On stage, Depp's aesthetic is spooky-chic. It's as if he was costume-designed by a tornado that ripped through a Spencer's gift store, a tattoo parlour and one of those Halloween costume outlets. He is wearing a billowy striped bodice under a clenched vest, fastened together with buckles and chains and belts and scarves and other superfluous, sartorial miscellany, his hair undercut and slicked back, like a cross between a preening pompadour and punk rock mohawk. I'm pretty sure he's wearing shinguards under his pants, as if to give the illusion of form to his sacklike, genie-cut trousers. He is, every overaccessorized inch of him, the living embodiment of H.L. Mencken's contemptuous description of the male actor as, "the human clothes-horse, the nimble squire dames."

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It's a shtick that's so effective that both Schell and Thier, among others, ponied up the money ($1,500 a person) for an exclusive "VIP Meet-and-Greet" package before the concert. "I'm old enough to know better than to spend this kind of money," Scheel says. "I don't get out much. This is my girls night. And I got to have a real conversation with Johnny Depp."

Such personal-seeming connections are the very stuff of the Johnny Depp Show. From my seat in the seventh row I watch as he mouths "hey" at his admirers, winks at them, waves at them – dainty little waves, where he just kind of flutter his fingers.

This Hollywood Vampires concert is, transparently, an opportunity to be in the same room as Depp. I mean it's not like Billy Bob Thornton's bluegrass band or Steve Martin's banjo albums, where the lines between an established star persona and their side project whims are clearly, painstakingly, drawn. With the Hollywood Vampires, the star and the music are one and the same.

It's here that this concert by a joke, made-up, rock 'n' roll supergroup, playing an auditorium that has previously hosted the likes of Grand Funk Railroad, Sha-Na-Na, and ventriloquist Jeff Dunham and his entourage of racist puppets, wades from the realm of the archly silly into the weeds of the actually sinister. It's as if all these fans, who are openly and proudly obsessional in their devotion, are gathered in solidarity for a man they refuse to admit they don't really know.

In May, the actress Amber Heard filed for divorce from Depp, ending a 15-month marriage that, the actress alleges, was marred by physical abuse.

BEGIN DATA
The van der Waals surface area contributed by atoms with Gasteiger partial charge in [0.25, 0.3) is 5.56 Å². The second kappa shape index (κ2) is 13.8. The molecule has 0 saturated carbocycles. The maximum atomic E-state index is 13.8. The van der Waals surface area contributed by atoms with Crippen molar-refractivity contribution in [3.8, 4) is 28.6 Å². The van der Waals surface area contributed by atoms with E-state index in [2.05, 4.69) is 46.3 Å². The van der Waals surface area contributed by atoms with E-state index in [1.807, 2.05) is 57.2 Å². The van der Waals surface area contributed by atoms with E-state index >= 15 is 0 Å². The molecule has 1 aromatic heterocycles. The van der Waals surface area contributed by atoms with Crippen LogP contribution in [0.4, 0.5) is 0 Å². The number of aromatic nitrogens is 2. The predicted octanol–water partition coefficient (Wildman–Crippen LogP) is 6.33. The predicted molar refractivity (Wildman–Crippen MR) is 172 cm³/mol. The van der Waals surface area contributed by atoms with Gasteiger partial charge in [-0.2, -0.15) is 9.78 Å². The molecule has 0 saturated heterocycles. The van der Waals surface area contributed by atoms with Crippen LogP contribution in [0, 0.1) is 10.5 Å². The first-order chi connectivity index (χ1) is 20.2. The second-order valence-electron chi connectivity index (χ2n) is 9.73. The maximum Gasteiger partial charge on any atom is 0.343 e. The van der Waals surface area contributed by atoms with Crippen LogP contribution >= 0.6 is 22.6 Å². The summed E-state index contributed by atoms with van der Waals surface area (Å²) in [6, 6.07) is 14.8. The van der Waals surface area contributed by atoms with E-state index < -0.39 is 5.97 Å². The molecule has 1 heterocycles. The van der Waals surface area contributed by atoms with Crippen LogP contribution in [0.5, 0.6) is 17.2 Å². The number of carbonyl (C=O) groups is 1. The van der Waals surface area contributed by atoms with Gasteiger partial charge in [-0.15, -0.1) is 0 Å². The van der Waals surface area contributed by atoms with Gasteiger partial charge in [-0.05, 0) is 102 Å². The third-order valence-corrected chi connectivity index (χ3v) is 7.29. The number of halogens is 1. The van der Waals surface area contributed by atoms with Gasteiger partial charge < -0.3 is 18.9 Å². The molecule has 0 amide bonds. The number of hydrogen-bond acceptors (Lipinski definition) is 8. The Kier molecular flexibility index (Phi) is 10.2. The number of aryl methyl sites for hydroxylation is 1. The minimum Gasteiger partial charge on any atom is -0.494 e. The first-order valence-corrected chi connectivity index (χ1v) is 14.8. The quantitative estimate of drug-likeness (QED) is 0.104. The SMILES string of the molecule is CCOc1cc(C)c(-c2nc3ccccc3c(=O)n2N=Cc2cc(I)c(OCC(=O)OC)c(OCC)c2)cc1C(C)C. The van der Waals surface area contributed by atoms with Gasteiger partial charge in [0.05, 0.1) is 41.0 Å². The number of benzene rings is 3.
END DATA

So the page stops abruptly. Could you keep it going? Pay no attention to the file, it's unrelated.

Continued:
Depp denied the allegations. He also had his two tattoos dedicated to Heard altered: a pin-up portrait of his ex-wife blacked out, and, across the knuckles of his right hand, the word SLIM (a term of endearment) altered to SCUM (less-so). The ranks of Hollywood Vampire fans, who are principally Depp fans, have formed behind their idol, keen to defend his honour.

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"I never liked her, to be honest. It's not a jealousy thing," says Thier, when I ask her about Heard's allegations. "When she got to be in The Rum Diary with him, I was like, 'Ew, why does she get to be in a movie with him?'"

Scheel seems similarly unruffled, observing that the timing of Heard's allegations "is suspicious." Of course, it stands to reason that everyone who bothers showing up to a Depp concert a) don't believe that Depp is a wife beater; or b) just don't care.

Domestic abusers are in no short supply in rock music, from swaggering bad boys such as Scott Weiland, Vince Neil and Axl Rose, on back to beardo peacenik John Lennon. "Separate the art from the artist," you hear, and perhaps that's all well and good. But what happens when the art is the artist? When this is the Johnny Depp Show and the artist in question is Johnny Depp?

"He's just not that kind of person," says Thier, inflexible in her defence of Depp. "I know that it is absolutely not true. Look at the way he treats people around him. He wouldn't hurt a fly. He's known for treating dogs better than most people treat their own children."

From the front row, Thier found herself the object of her idol's gaze "He winked at me and blew me kisses. And I was like, 'I love you so much!'"

And that's what the Johnny Depp Show is, if it's anything – a chance to upload a poorly lit, pixelated photo to Facebook and tell your friends that Depp blew a kiss and flapped his bejewelled hand in your vague direction. This superstar. This celebrity. This millionaire many-times-over. This eye-shadowed self-parody of outdated hard-rock coolness, all-too-nimble squire of dames, and purported beater of women.

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It feels like a ritual of idolatry. The shouting, selfies, singing-along, and pained cries of "JOHNNNNNYYYYYYYYYYY" help sustain a necessary fiction for the diehard fans, desperate to believe that the object of their obsession is weird-but-cool, dangerous-but-not-really, and, despite the allegations of battery and chucking a cellphone at his wife, still uncommonly gentle underneath it all. Somehow.